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Test: Development Experience of India- Assertion & Reason Type Questions - Commerce MCQ


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10 Questions MCQ Test Economics Class 12 - Test: Development Experience of India- Assertion & Reason Type Questions

Test: Development Experience of India- Assertion & Reason Type Questions for Commerce 2024 is part of Economics Class 12 preparation. The Test: Development Experience of India- Assertion & Reason Type Questions questions and answers have been prepared according to the Commerce exam syllabus.The Test: Development Experience of India- Assertion & Reason Type Questions MCQs are made for Commerce 2024 Exam. Find important definitions, questions, notes, meanings, examples, exercises, MCQs and online tests for Test: Development Experience of India- Assertion & Reason Type Questions below.
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Test: Development Experience of India- Assertion & Reason Type Questions - Question 1

______ adopted ‘One Child Policy ’ as a measure to control population.

Detailed Solution for Test: Development Experience of India- Assertion & Reason Type Questions - Question 1
The one-child policy was a national program based in China, introduced by the Chinese government in 1980 with the aim of placing most Chinese families to one child each. The policy was enacted to address the growing population growth rate in the country, which the government sees as rapid.
Test: Development Experience of India- Assertion & Reason Type Questions - Question 2

Directions : In the following questions, a statement of Assertion (A) is followed by a statement of Reason (R). Mark the correct choice as:

Assertion (A): In initial phase in China, reforms were initiated in agriculture, foreign trade and investment sectors.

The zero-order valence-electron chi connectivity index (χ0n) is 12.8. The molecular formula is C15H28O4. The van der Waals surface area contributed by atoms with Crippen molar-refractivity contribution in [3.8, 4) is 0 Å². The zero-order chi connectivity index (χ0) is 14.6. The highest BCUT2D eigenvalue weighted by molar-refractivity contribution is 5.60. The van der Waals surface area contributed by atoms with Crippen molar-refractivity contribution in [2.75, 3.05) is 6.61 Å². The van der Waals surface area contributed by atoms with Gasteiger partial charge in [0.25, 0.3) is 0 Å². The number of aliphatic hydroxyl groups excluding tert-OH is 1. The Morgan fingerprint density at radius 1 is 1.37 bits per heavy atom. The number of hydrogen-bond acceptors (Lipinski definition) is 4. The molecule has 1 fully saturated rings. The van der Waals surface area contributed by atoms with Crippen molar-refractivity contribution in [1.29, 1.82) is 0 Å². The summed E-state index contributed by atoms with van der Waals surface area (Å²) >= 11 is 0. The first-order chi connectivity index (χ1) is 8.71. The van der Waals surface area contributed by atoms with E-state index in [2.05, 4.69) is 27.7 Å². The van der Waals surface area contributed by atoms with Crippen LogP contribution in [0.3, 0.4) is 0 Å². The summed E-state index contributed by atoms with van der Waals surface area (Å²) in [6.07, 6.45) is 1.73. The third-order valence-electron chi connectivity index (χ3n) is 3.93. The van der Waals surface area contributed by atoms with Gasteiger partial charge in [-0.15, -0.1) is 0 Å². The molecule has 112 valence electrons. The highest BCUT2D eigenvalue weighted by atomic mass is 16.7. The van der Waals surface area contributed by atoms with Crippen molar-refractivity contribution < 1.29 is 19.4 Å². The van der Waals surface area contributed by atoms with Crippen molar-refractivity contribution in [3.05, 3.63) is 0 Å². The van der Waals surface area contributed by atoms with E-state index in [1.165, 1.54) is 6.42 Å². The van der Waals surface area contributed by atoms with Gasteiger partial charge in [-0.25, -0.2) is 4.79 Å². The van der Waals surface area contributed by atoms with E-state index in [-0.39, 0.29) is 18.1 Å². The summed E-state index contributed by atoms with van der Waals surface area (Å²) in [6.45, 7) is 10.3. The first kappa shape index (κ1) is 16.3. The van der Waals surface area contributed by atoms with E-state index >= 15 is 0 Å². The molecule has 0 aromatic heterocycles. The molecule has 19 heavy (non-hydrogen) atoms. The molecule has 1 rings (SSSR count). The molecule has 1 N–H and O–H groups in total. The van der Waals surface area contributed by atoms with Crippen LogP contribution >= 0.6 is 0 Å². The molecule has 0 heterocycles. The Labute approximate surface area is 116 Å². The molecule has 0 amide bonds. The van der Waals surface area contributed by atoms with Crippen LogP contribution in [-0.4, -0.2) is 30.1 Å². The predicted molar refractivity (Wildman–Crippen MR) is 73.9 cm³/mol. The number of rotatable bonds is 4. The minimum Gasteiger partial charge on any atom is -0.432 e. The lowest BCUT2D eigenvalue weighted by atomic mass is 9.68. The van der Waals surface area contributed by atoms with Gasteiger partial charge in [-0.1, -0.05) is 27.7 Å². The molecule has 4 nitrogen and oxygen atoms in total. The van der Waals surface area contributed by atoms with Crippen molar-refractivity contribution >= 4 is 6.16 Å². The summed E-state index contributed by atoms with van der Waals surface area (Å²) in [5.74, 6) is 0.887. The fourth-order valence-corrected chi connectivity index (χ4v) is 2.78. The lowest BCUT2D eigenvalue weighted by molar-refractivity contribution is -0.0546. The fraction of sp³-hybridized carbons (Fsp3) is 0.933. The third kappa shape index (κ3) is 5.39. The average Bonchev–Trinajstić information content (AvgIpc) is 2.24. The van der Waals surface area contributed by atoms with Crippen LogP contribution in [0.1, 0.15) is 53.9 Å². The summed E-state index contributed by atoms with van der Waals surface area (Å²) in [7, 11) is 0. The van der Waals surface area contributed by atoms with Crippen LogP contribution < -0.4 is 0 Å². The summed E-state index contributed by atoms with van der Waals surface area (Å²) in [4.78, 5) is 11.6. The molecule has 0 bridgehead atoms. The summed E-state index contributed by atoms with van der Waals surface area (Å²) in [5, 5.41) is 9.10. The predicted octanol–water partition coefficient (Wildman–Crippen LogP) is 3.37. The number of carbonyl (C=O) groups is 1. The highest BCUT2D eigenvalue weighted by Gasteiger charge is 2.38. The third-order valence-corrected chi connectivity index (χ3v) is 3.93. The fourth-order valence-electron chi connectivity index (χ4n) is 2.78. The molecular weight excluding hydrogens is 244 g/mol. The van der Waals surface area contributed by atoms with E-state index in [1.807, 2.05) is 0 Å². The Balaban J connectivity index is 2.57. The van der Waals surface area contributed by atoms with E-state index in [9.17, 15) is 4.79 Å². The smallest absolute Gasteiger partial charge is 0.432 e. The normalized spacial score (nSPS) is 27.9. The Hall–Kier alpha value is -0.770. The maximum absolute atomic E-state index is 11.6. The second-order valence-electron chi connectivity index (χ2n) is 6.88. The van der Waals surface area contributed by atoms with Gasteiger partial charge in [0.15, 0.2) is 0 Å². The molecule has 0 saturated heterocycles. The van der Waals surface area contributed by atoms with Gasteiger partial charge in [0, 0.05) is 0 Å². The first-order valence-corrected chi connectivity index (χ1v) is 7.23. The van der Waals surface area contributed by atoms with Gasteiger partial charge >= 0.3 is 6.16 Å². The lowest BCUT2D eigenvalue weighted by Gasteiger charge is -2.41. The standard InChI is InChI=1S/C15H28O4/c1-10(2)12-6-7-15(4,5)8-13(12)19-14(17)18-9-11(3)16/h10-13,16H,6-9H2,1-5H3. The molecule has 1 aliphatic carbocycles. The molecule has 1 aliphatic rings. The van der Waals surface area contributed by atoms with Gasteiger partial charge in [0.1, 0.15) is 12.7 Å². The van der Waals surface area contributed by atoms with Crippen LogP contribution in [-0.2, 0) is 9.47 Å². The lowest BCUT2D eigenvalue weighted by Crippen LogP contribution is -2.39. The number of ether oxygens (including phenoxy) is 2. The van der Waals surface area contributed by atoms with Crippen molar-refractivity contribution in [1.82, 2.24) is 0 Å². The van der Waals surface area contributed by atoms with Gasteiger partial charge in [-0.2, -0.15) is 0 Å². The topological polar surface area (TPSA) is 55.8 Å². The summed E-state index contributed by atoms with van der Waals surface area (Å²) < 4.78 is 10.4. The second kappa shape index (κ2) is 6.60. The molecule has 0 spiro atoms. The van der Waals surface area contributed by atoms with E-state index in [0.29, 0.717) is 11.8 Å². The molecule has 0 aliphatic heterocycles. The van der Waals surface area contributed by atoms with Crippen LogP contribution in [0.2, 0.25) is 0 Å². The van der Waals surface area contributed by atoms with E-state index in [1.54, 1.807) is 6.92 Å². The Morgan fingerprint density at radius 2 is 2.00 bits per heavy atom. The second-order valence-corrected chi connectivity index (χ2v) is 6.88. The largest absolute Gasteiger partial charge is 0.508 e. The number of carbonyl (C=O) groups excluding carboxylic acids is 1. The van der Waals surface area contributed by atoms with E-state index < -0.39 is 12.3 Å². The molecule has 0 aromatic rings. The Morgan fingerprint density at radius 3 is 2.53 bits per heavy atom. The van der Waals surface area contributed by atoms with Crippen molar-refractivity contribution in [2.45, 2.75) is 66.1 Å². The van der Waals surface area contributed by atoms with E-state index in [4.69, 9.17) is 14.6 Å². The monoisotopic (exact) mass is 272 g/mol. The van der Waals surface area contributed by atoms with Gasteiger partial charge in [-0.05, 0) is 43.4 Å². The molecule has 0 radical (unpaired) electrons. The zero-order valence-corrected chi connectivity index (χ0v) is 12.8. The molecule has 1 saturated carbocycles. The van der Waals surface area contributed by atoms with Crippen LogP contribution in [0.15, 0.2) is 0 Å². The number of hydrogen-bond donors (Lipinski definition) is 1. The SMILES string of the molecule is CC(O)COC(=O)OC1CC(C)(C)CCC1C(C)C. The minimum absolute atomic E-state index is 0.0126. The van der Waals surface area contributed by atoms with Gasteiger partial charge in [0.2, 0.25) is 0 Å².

Reason (R): India and Pakistan were busy fighting wars with each other.

Detailed Solution for Test: Development Experience of India- Assertion & Reason Type Questions - Question 2
Reforms were introduced in phases in China. In the first phase, reforms were initiated in agriculture, foreign trade and investment sector.
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Test: Development Experience of India- Assertion & Reason Type Questions - Question 3

Directions : In the following questions, a statement of Assertion (A) is followed by a statement of Reason (R). Mark the correct choice as:

Assertion (A): In order to attract foreign investors, special social zones were set up in China.

Reason (R): The government gives a lot of incentives for the industries set up in the special social zones.

Detailed Solution for Test: Development Experience of India- Assertion & Reason Type Questions - Question 3
In order to attract foreign investors, special social zones were set up in India.
Test: Development Experience of India- Assertion & Reason Type Questions - Question 4